With camera anouncements just keep on coming. Where other manufacturers showed their hands early, Sony has gone right down to the wire with the proclamation of two new entry-level α (Alpha) dSLRs: the A300 and A350.kicking off today, the new
The A300 is similar to the CES 2008, with a new-form 69mm (2.7-inch) screen and live view bolted on. The A300 is a 10.2-megapixel version of the 14.2-megapixel A350.that took a bow recently at
Both cameras boast live view -- the ability to compose pictures on the camera's screen. Although this is a mainstay of the compact camera and is now virtually ubiquitous on dSLRs, it's still implemented in different ways. Some manufacturers flip the internal mirror up and keep it up to facilitate live view. Sony, meanwhile, has opted for a dual-CCD sensor, with a second mirror that tilts slightly to reflect light either to the viewfinder -- pictured -- or to a secondary sensor that records the image for display on the screen.
The upshot of this is that because there's no time-consuming flipping of the main mirror, the new cameras give you the convenience and flexibility of live view, while still retaining the speed associated with SLR systems. It also presumably saves wear and tear on your mirror, one of the most vulnerable and oft-used moving parts in your camera. It also allows the cameras to continuously focus-track a subject, and even more impressively deliver live view during burst shooting.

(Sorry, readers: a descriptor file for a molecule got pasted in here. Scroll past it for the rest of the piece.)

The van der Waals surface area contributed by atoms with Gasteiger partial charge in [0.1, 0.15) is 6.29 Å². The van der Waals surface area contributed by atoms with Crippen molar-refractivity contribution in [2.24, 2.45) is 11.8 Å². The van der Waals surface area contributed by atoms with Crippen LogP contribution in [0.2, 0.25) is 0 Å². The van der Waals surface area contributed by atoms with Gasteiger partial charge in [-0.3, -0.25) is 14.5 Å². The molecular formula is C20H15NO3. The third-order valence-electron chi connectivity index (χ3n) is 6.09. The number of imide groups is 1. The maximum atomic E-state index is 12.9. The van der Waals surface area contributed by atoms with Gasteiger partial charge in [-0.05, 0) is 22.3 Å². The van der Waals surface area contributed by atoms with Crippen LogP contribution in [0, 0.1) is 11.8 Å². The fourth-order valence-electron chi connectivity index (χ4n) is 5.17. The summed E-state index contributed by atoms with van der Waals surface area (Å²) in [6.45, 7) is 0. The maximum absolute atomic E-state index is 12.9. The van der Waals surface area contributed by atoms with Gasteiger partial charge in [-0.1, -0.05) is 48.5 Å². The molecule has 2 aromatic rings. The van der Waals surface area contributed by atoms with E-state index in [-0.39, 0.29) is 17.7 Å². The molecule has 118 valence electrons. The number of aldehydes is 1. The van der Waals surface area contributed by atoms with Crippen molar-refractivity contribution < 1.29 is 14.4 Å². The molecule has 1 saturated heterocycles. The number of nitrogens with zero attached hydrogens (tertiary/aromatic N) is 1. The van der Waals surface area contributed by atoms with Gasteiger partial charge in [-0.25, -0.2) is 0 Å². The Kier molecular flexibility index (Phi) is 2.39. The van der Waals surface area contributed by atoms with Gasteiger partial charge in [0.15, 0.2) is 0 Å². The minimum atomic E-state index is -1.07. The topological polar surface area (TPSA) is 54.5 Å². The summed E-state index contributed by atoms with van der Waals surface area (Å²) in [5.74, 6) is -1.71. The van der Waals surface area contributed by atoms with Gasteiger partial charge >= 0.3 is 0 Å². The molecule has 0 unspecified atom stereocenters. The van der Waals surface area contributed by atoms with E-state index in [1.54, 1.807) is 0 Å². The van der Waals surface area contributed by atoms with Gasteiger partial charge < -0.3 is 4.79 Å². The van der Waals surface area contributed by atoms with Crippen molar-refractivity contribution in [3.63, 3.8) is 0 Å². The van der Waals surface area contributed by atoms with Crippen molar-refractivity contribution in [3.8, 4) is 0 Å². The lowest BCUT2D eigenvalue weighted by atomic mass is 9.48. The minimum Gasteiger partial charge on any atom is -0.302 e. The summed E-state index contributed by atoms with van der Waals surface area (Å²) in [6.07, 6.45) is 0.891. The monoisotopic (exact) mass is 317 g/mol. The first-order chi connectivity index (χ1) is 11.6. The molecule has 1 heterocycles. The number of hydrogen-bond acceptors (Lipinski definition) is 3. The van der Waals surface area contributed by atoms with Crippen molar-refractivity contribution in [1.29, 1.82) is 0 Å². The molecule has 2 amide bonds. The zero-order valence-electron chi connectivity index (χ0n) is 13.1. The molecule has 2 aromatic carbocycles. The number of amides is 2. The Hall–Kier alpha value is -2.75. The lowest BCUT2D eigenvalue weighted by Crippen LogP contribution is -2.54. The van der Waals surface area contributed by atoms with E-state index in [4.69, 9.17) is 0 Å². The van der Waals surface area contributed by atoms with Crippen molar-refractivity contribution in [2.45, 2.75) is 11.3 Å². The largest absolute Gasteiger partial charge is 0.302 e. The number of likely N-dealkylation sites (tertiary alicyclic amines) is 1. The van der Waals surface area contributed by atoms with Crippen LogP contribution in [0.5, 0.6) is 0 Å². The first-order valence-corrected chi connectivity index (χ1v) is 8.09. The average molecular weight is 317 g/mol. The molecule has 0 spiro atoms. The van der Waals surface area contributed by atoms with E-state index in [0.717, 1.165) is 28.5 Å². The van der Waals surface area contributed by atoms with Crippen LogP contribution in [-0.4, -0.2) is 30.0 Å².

Sony is remaining characteristically tight-lipped about UK pricing, but the A300 kit with a DT 18-70mm f3.5-5.6 standard zoom lens will hit the US in April for about $800 (£400). The A350 camera body will be available Stateside in March for the same price, and the A350 kit with a DT 18-70mm f3.5-5.6 3.9x zoom lens will be available for about $900 (£450). No UK prices yet. Click through the links to reflect further on the two new cameras. -Richard Trenholm
Update: Read our full Sony Alpha DSLR-A350 review.
Both Sony snappers sport superbly alliterative Super SteadyShot image stabilisation system for snappier shutter speeds. Sony suggests you can save 2.5 to 3.5 stops with this system.
Sony claims a continuous burst of three frames per second for the A300, pictured above. Battery life is said to be up to 730 shots per full charge when using the viewfinder, and up to 410 shots per full charge in live view.
Both the A300 and A350 feature an innovative segmented tilting live view screen. Although we've seen tilting screens before, for maximising the distance and angle you can hold the camera at and still see the screen, they've usually been camcorder-style flip-out jobs. Sony's solution maintains the eye-line through the lens of the camera, in a similar way to the quirky camcorder we Craved last year.
As well as live view, another increasingly ubiquitous dSLR feature is andoohickey. Sony sticks to the standard static-free surfacing and sensor shake system.
According to Sony, the A350, pictured above, churns out 2.5 continuous frames per second when using the viewfinder. Sony has also given us a break on the proprietary format front by including CompactFlash memory card compatibility.